Until I joined the church, Mary was a far off concept that I could not grasp. Was she the mother of G-d? Or the mother of Jesus? Could she be both? And how was she Christian and head of the church on earth? She was Jewish. It was all very confusing.
When I began my journey in the pews, I had no plans apart from listening, and looking inward.
The church is the Immaculate Conception, another concept I couldn’t grasp, but having Mary as patron gave me more opportunities to explore her.
Above the doors of the church is a beautiful stained glass window depicting Mary. Every time I enter the church, I look up, and there’s Mary. I always pause, even if for only a moment, an acknowledgement between us, each time building on our relationship.
I was easily drawn to her.
She was Jewish like me. She was a mother like me. She followed her heart and her spirit, and did what she needed to; things that I wanted for myself.
By the time I went to Ireland this summer, I had spent five years getting to know Mary, and my education in the RCIA program and now three years after taking my sacraments, I can say that I’ve only grown closer, seeing her as someone like me, but also divine; someone ordinary like me, but also extraordinary. We flew to Ireland on the 15th of August – the Assumption of Mary; a holy day of obligation, which I missed because I was on an airplane over the Atlantic.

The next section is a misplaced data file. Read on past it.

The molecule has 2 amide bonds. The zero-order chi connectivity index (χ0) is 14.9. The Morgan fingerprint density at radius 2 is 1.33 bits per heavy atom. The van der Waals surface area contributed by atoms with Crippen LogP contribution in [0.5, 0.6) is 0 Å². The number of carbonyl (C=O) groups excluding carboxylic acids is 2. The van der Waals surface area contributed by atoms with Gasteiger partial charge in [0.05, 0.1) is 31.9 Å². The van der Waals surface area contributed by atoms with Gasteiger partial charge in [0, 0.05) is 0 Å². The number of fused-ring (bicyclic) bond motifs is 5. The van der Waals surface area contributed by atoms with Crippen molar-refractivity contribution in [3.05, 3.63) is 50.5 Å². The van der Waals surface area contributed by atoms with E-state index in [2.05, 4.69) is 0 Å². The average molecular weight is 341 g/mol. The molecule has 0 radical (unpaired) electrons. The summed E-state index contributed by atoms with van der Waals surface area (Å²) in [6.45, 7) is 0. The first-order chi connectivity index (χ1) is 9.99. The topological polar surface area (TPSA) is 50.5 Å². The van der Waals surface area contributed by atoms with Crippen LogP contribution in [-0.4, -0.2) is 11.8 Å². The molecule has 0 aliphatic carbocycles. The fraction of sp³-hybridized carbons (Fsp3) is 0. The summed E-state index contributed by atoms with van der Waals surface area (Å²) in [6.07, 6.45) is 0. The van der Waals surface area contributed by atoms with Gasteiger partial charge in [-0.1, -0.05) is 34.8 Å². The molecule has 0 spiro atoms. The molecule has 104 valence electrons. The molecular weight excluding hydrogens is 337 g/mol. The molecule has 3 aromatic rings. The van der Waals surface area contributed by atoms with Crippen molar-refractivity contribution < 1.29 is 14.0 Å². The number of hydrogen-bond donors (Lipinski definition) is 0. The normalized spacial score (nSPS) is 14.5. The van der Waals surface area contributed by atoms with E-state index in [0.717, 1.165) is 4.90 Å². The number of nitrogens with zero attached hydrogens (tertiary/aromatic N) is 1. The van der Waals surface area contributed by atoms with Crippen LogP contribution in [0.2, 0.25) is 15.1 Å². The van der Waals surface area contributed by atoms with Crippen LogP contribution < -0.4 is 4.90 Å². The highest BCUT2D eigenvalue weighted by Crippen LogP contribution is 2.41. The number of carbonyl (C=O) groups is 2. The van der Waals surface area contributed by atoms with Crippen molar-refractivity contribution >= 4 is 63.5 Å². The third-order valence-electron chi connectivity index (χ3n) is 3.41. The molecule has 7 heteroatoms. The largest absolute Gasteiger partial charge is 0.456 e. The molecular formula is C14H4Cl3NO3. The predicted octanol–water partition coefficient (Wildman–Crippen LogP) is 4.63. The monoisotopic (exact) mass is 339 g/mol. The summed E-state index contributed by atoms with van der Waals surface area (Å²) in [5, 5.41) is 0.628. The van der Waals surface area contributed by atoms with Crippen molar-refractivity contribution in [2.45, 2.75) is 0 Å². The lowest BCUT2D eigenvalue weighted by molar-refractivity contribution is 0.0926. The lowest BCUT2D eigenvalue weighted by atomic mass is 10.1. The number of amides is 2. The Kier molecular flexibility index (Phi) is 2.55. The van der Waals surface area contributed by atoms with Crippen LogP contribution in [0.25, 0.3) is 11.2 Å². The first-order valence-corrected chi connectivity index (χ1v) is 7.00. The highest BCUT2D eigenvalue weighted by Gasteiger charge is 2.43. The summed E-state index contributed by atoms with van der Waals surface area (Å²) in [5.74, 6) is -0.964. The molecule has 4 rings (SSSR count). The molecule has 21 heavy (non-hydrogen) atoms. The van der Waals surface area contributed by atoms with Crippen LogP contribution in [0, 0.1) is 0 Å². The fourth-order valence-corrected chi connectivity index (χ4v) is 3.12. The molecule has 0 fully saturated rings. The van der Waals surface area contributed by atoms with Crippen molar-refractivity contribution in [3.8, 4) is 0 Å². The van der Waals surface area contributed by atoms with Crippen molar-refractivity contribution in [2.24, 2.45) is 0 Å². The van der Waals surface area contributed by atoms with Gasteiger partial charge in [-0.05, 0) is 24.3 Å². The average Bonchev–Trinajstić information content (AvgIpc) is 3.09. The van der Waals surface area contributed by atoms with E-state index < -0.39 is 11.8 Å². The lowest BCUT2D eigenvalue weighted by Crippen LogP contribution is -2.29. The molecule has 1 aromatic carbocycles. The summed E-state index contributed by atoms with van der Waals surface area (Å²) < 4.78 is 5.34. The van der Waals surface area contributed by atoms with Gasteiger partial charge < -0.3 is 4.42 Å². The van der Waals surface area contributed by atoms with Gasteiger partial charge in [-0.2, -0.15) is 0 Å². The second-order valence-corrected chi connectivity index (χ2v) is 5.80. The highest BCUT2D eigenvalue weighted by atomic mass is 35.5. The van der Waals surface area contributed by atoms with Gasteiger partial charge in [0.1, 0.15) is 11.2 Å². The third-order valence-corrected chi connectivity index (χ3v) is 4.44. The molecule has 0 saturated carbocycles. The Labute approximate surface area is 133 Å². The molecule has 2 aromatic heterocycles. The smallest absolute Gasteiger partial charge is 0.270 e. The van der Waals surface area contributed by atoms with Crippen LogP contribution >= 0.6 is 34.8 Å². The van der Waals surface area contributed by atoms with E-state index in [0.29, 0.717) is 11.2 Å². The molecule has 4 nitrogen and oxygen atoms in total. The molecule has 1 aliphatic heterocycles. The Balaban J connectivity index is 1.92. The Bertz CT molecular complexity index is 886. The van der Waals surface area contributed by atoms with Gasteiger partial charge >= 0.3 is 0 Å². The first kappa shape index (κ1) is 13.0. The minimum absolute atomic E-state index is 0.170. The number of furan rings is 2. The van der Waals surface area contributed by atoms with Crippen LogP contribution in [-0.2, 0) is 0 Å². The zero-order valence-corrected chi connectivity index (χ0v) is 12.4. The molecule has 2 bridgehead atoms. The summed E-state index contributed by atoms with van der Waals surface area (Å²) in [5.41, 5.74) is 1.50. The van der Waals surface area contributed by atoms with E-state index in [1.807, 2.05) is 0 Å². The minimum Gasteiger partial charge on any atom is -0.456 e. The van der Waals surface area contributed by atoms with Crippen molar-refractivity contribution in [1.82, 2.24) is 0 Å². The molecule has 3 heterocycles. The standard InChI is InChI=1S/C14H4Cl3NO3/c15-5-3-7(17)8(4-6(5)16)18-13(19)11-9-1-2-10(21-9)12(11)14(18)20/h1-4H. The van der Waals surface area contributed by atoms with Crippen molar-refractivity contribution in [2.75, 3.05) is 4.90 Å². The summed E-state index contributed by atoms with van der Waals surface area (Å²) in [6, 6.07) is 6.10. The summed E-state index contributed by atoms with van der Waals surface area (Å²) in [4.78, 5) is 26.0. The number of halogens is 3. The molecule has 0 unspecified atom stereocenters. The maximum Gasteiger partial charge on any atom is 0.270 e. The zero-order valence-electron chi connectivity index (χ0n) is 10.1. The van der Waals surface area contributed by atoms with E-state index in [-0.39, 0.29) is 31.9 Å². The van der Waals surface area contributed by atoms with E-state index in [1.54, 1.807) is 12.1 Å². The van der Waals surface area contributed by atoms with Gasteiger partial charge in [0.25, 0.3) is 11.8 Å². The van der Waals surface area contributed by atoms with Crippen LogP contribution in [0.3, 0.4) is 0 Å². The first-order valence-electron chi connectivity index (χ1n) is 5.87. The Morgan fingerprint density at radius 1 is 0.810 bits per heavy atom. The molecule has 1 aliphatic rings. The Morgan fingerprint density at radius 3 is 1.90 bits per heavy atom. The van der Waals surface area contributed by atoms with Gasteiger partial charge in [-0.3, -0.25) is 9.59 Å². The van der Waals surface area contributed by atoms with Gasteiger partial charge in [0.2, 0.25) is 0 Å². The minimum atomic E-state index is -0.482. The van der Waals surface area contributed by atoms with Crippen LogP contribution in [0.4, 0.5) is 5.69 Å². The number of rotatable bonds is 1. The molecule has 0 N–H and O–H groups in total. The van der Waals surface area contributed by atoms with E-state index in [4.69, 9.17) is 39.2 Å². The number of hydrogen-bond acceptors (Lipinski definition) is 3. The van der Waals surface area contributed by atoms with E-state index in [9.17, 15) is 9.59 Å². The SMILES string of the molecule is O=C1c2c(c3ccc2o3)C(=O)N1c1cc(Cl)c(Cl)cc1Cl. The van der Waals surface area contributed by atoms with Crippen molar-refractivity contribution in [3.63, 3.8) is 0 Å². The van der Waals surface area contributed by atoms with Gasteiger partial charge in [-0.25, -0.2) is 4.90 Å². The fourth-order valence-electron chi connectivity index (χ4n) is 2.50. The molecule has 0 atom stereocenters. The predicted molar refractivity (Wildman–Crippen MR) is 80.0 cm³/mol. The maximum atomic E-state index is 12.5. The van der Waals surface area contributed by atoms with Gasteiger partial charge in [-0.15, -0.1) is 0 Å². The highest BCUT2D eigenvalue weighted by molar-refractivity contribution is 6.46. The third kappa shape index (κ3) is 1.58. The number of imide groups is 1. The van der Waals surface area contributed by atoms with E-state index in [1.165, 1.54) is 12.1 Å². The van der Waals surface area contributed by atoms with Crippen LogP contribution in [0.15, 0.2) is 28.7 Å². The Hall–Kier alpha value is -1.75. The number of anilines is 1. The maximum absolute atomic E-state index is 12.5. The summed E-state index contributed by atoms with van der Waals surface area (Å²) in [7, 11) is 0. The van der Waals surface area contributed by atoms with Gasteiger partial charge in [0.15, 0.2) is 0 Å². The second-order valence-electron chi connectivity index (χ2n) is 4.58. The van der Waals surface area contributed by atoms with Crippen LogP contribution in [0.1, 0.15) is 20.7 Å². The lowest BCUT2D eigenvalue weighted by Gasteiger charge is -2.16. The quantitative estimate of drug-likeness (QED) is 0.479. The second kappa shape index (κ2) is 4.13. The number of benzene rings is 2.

I so wanted to be there, to commemorate the day that Mary was assumed into Heaven. At the foot of the cross, Jesus assigned her as Mother to us all, and her Assumption into Heaven was reward for bringing Christ to human life, but also raising her to watch over us all.
When we went to Ireland, there were only two mothers on my mind: my mother-in-law who we were laying to rest and Elen, my confirmation saint. Elen is sometimes, often confused with St. Helen, the Empress, but my Elen is from Wales, so I built in a short pilgrimage to her holy well in Dolwyddelan. The rest of the visit was spending time with family and being tourists.
Mary had other plans.
I thought this was the Protestant side of the family, so I was surprised to find so many religious iconography in our cousins’ home. There were books and artwork that they’d gathered on their travels. One piece in the stairwell stood out to me, probably because its shiny, gold base fabric, probably linen, of two saint looking people I did not recognize. There was also a linen piece reminiscent in they style of the Bayeaux Tapestry.
No religious statues that I recall, but once I sat at the kitchen table and got a good look around I noticed a rosary hanging ont eh side of the refrigerator.
That was my first reminder of Mary and it was also on the day of her Assumption. It was also then that I realized this must be the Catholic side of the family. I had to reorganize my thoughts. Even as we got some family history, I never thought to ask. That may have been because we were in Northern Ireland and things still felt a bit awkward to me. Every time we sat down for a meal, I glanced over and saw the rosary. I started most days there planning our day under the guidance of Mary’s rosary.